All my blog topics will be taken from the Old West and how better to start than with the granddaddy of all stories of the struggle for the land west of the Mississippi, the Alamo. The story is as mythic as any of western fact or fiction and shows, maybe more than any other, how history and legend are impossible to untangle in Western Lore. As in all legend or myth the story of the Alamo says more about those who tell it or hear it than it does of the men and women who inhabit the tale.
I first visited the Alamo as a boy in the early 70s during a family vacation. I’d seen Disney’s Davy Crocket and John Wayne’s The Alamo and had read Lon Tinkles best seller, Thirteen Days to Glory. None of these prepared me for what I would find in downtown San Antonio, a small city park surrounded by high rise office towers which dwarfed the iconic Chapel, awash in a sea of asphalt. Though pleased at having made the trip to the site, I left slightly underwhelmed at the reality of what I found there. In a way the trip prepared me for the changes to the story that were to come.
You see I came along before the narrative of the Alamo had modified and mutated. The “history” I learned was that 186 men all chose to sacrifice themselves on the altar of liberty rather than surrender to the might of the tyrannical dictator, Santa Anna and his 5,000 troops. William Barrett Travis bravely defied all odds sending what he knew would be his last words in a letter to Texans and all Americans preferring death to dishonor. He drew the first line in the sand and all the brave defenders crossed it stepping into certain death. Confined to bed, Jim Bowie died fighting with a brace of pistols and his famed knife. Davy Crockett met his end fighting to the last and beset by dozens of Mexicans. This “history” I learned inspired the young boy I was.
But soon after my visit the revised “history” began to emerge. The latest version is that as many as 300 men were commanded by Travis, a cruel slave holder, philanderer and scheming adventurer. They faced perhaps 2000 in the Mexican Army. Their commander was out for glory in defending a fort he’d been ordered to abandon. His letter was a crass attempt to cash in after the Texas army marched to the relief of his garrison, and he died in the first minutes of attack without putting up much fight. Bowie never regained consciousness from the fever that gripped him. He was slaughtered while passed out in his bed. Crockett and maybe a score of others tried desperately at the end to surrender and were summarily executed as they begged for their lives.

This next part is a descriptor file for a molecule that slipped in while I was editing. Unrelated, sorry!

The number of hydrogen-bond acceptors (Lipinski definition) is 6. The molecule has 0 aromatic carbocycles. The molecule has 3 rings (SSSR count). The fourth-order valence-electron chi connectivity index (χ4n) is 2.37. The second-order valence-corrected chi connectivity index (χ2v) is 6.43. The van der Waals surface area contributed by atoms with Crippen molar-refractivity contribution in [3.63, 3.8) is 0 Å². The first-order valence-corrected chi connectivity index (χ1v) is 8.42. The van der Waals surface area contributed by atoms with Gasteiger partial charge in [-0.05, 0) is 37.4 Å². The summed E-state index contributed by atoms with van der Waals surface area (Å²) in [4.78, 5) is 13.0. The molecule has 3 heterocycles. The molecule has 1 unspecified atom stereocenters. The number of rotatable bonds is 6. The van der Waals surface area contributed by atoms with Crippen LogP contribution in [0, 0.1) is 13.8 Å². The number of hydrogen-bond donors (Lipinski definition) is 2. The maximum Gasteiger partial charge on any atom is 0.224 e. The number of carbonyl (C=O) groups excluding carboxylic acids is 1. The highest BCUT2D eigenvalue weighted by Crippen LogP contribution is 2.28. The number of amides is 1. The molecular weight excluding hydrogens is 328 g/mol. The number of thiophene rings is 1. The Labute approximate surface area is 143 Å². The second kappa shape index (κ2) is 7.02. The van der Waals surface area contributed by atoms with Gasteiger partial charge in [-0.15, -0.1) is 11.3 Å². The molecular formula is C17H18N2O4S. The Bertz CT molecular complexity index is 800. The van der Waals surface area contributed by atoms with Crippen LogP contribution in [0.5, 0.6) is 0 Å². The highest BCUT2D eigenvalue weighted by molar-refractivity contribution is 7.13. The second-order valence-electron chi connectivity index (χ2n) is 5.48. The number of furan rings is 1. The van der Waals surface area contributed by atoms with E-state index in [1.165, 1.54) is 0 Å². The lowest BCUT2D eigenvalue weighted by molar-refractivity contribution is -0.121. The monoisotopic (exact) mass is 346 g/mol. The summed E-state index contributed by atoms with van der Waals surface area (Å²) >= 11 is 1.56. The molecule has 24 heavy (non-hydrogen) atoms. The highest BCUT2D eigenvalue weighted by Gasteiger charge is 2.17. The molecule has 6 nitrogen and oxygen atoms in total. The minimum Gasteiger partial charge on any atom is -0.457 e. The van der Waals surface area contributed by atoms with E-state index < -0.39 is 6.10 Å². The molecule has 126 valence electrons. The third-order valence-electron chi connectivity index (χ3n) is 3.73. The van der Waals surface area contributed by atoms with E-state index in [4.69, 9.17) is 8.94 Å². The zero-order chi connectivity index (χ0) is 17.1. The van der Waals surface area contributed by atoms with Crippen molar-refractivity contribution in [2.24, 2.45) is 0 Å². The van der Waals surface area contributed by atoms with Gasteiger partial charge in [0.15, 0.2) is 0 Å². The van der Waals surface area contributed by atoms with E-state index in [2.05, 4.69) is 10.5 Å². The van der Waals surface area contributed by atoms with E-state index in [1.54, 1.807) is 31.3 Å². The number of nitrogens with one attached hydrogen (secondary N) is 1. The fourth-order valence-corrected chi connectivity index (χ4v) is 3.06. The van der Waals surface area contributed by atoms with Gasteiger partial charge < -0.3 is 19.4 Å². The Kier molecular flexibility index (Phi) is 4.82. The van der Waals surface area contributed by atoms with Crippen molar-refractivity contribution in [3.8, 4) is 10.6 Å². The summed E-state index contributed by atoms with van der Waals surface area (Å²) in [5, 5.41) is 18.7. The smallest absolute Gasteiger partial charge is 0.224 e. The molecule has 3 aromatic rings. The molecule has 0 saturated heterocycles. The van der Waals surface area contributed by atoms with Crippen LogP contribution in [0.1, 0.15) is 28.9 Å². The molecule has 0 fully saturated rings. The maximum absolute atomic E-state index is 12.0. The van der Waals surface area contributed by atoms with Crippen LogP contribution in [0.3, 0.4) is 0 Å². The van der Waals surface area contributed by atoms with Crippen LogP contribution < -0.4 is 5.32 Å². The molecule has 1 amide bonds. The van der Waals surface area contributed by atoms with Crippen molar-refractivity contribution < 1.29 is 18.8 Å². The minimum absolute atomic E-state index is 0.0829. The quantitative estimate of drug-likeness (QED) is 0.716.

And so the “history” had evolved over the time since my first visit to the Alamo, as I set out for Texas with my own children and returned to San Antonio after 40 odd years. What I found now was a beautiful garden spot in the city center, alive with shade trees and flowers. The Chapel was a solemn place for reflection on those who died here, and the exhibits acknowledged the bravery of those who fought on both sides of the conflict. It was an oasis in the midst of one of the country’s largest urban centers.
In the years since I first visited the Alamo America has changed. We once believed, and just a bit naively, that we were a better breed of men. We saved the world during the 1940s and so enjoyed a special place among nations. We didn’t give much thought to our shortcomings in matters of race in those days. We fit well the old tale told of the Alamo.
But the intervening years left us jaded and cynical. For some we were never anything special at all and for others our time of greatness has past. For many we have been only a cruel, racist and violent people. This idea fits the revised story of the Alamo and reflects our sophisticated view.
I think the truth lies elsewhere, away from either extreme and perhaps in a kinder less self-important idea of who we are. The truth is those Texans were scared, maybe some of them were even cowards. When did you ever fall into a crowd of a couple hundred people who were all noble? But in the end they stood up and on the whole gave a good account of themselves. That’s what matters.
And the Soldados they fought against under Santa Anna – they gave a good account as well. They marched farther, faster and in more bitter cold than any army in North America ever had to reach the Alamo. And they sacrificed just as much as any Texans did in the fight for their patriotic cause.
So if you have the chance, take a quiet moment under a shade tree in the heart of San Antonio. Pause for a while and you will hear what their story, Texan and Mexican alike, has to say about you, about us – if you’ll listen.